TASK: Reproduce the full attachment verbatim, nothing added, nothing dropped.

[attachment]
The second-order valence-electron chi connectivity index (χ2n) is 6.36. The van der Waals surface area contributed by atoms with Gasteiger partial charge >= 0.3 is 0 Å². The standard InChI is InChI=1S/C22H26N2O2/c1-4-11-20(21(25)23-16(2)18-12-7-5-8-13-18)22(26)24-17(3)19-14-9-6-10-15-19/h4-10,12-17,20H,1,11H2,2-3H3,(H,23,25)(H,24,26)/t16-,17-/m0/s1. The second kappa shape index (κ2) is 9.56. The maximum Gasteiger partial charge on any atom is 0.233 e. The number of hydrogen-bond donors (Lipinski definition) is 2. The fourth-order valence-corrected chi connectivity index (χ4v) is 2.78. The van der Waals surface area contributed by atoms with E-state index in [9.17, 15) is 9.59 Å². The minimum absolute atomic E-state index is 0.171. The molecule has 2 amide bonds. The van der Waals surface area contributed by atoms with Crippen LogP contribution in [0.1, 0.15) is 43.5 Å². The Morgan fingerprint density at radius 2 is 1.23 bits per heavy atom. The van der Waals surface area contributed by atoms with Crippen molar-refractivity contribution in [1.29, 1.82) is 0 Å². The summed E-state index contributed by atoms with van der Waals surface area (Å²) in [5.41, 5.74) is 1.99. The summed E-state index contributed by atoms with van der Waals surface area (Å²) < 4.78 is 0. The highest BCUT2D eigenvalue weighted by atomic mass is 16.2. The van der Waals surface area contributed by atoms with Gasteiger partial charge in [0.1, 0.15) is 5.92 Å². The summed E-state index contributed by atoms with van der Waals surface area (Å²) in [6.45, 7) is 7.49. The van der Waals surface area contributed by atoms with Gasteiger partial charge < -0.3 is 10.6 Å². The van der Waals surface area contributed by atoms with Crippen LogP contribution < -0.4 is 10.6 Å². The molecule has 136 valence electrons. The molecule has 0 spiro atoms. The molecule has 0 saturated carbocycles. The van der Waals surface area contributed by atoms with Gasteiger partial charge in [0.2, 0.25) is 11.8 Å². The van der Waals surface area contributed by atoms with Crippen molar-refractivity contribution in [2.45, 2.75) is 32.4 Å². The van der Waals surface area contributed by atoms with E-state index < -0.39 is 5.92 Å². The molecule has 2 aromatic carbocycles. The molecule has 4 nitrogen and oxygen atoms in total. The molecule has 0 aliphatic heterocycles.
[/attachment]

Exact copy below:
The second-order valence-electron chi connectivity index (χ2n) is 6.36. The van der Waals surface area contributed by atoms with Gasteiger partial charge >= 0.3 is 0 Å². The standard InChI is InChI=1S/C22H26N2O2/c1-4-11-20(21(25)23-16(2)18-12-7-5-8-13-18)22(26)24-17(3)19-14-9-6-10-15-19/h4-10,12-17,20H,1,11H2,2-3H3,(H,23,25)(H,24,26)/t16-,17-/m0/s1. The second kappa shape index (κ2) is 9.56. The maximum Gasteiger partial charge on any atom is 0.233 e. The number of hydrogen-bond donors (Lipinski definition) is 2. The fourth-order valence-corrected chi connectivity index (χ4v) is 2.78. The van der Waals surface area contributed by atoms with E-state index in [9.17, 15) is 9.59 Å². The minimum absolute atomic E-state index is 0.171. The molecule has 2 amide bonds. The van der Waals surface area contributed by atoms with Crippen LogP contribution in [0.1, 0.15) is 43.5 Å². The Morgan fingerprint density at radius 2 is 1.23 bits per heavy atom. The van der Waals surface area contributed by atoms with Crippen molar-refractivity contribution in [1.29, 1.82) is 0 Å². The summed E-state index contributed by atoms with van der Waals surface area (Å²) in [5.41, 5.74) is 1.99. The summed E-state index contributed by atoms with van der Waals surface area (Å²) < 4.78 is 0. The highest BCUT2D eigenvalue weighted by atomic mass is 16.2. The van der Waals surface area contributed by atoms with Gasteiger partial charge in [0.1, 0.15) is 5.92 Å². The summed E-state index contributed by atoms with van der Waals surface area (Å²) in [6.45, 7) is 7.49. The van der Waals surface area contributed by atoms with Gasteiger partial charge < -0.3 is 10.6 Å². The van der Waals surface area contributed by atoms with Crippen LogP contribution < -0.4 is 10.6 Å². The molecule has 136 valence electrons. The molecule has 0 spiro atoms. The molecule has 0 saturated carbocycles. The van der Waals surface area contributed by atoms with Gasteiger partial charge in [0.2, 0.25) is 11.8 Å². The van der Waals surface area contributed by atoms with Crippen molar-refractivity contribution in [2.45, 2.75) is 32.4 Å². The van der Waals surface area contributed by atoms with E-state index < -0.39 is 5.92 Å². The molecule has 2 aromatic carbocycles. The molecule has 4 nitrogen and oxygen atoms in total. The molecule has 0 aliphatic heterocycles.